Saturday, January 26, 2008

Well they're movin' on up! (Movin' on up..)

To this DEELUXE apartment in the sky-y-y...

Well, after months of being crammed into a hutch made for two chickens, my girls finally got a new home!
I spent a lot of time researching, thanks to the folks at, and came up with a design that should work well. Then I hired my carpenter to build it for me. Here it is.

It's got three nest boxes (no more screaming because someone else is using the box!)

And a roost conveniently located near the windows:

I think they like it!

Why didn't I try to build it myself? Well, because I value my marriage. Ramon got started around noon last Sunday, and within a couple of hours had more done than Matt and I could have done in weeks. There would have been hundreds of dollars of ruined materials, several extra trips to Home Depot, tears, recrimination, divorce papers, etc.

As of this writing I have the girls locked into the coop so they have time to settle in and get that it's now "home." But once I let them back out, they not only have the run, but an additional 20 sq feet of extra space under the coop to stretch out in. This is a good thing, because after a couple of weeks of letting them free-range around the yard, I've now decided they really need to be confined. Not only do they dig huge holes on my hillside in search of tasty bugs, but they just poop EVERYWHERE. Seriously, I knew chickens make poop but I was truly stunned as to the sheer volume of this poop. We literally couldn't step outside the kitchen door without stepping in it. So, for now, they will have to make do (no pun intented) with an hour or so of free-ranging in the evenings.

Saturday, January 19, 2008

Please Do Not Adjust Your Monitor.

I'm fast learning that chickens aren't like machines..even after calibration, they don't necessarily produce perfectly shaped, evenly-sized eggs. In the past week, the girls have produced some perfect eggs, and some that, well, could most kindly be referred to as "gone awry." Some had soft shells that broke open in the run; some were rough-shelled and almost bleached white. I have started wondering how the farmers at my local farmer's market manage to produce cartons full of so many eggs all shaped exactly the same.

Still, the lack of uniformity is what's so very exciting about this process. Each time we check the nest box, we might find something extraordinary. Last week, I was about to run off to work when I checked the box and found this monster, courtesy of Veronica, I believe:

The egg on the right is actually a jumbo-sized egg: it was 2.5 oz. The monster on the left weighed it at 3 oz. on the nose. To give some perspective, here it is in the carton with the others.

It was indeed, as I suspected, a double-yolker. Very exciting!

On the other end of the spectrum, Gertie gave us this tiny little quail-sized egg, shown below next to a regular-sized egg. Most peculiar.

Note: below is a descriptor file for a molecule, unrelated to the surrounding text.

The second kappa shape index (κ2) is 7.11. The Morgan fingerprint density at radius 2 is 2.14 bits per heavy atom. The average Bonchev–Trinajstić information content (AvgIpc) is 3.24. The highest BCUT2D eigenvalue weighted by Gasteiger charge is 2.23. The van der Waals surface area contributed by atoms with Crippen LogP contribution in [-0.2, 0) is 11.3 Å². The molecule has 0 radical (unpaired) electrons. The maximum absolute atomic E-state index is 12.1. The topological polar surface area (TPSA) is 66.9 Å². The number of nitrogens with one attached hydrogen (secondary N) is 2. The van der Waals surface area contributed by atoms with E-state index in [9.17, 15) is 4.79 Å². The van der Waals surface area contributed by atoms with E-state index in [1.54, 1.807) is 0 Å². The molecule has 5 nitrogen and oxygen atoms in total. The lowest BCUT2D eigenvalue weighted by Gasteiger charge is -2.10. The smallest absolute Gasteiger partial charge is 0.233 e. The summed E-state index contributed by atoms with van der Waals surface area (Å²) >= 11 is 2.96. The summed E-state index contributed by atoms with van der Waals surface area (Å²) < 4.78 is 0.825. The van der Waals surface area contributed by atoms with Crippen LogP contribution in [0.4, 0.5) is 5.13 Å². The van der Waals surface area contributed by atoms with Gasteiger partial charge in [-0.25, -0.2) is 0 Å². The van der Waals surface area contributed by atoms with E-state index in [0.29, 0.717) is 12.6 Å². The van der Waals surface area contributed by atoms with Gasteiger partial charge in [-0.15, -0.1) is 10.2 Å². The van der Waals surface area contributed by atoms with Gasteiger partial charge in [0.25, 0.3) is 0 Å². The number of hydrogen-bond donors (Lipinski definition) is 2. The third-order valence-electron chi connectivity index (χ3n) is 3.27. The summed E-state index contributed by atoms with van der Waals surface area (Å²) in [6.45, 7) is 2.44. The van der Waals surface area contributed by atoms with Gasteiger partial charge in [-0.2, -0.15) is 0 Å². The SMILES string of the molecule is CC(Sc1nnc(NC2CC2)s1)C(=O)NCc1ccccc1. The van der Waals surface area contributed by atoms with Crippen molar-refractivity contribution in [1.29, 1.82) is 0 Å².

Tomorrow, Ramon the carpenter is coming to build my new coop. I'm so excited!

Tuesday, January 1, 2008

And then there were two. And three.

I'm a bit behind on the updates. In the past three weeks, Derby the Barred Rock started laying her eggs, and just the other day we finally got our first egg from Veronica, our Black Star. Derby's eggs are a perfectly smooth color of the lightest cream, which makes a lovely comparison to the burnished amber color of Gertie's eggs. They started off very small, as you can see here. Derby's egg is on the left, Gertie's in the middle and an egg from the farmer's market on the right as comparison. As you can see, Gertie's eggs are now as big as the large eggs from the market. Since taking this photo, Derby's eggs have grown considerably and are now almost as large as Gertie's.

Shortly after Derby started laying, Veronica started giving us "the squat," which is the dead giveaway that eggs are on the way. "The squat" is hard to describe, but you know it the moment you see it. You'll go to touch the pullet, and instead of sliding gracefully out from under your hand, she suddenly drops into a crouch, lifting her wings slightly and then freezes. Its as if she is trying to protect a very important and fragile cargo; which I suppose she is. Getting "the squat" from a chicken for the first time is cause for celebration around our household. Whoever spots it first goes dancing inside to tell the other, "Guess what I just got?" (what can I say, we live simple lives). Veronica seemed to take a long time to finally actually lay an egg; she was giving us "the squat" for a full 10 days before finally laying her first, long and skinny egg next to Derby's almost full-size cream egg. Two or three days ago our last pullet, Ginger, finally gave me a squat as well.

I only wish my poor little winter crop was doing as well. So far whatever wasn't ripped out by squirrels was plowed under by Gertie, who kept managing to get in behind my attempts at protective fencing. I have to say though, if you need your soil aerated, chickens are ideal. Gertie managed to scratch up an entire box full of soil and any seeds that were in there. So I now have a perfectly aerated and fluffy, nitrogen rich pile of soil if I decide to try planting something again!

The other bed has fared slightly better and some of the onions I planted have so far survived. The broccoli and the carrots both sprouted quickly, but haven't grown at all. Unfortunately they are not getting enough sun at the moment, as the position of the house relative to the North-South axis is not ideal in wintertime.

The final insult to my poor carrots was my own husband. I sent him out to cut me some greek oregano for a chicken I was roasting. He returned with a fistful of my carrot tops. *sigh*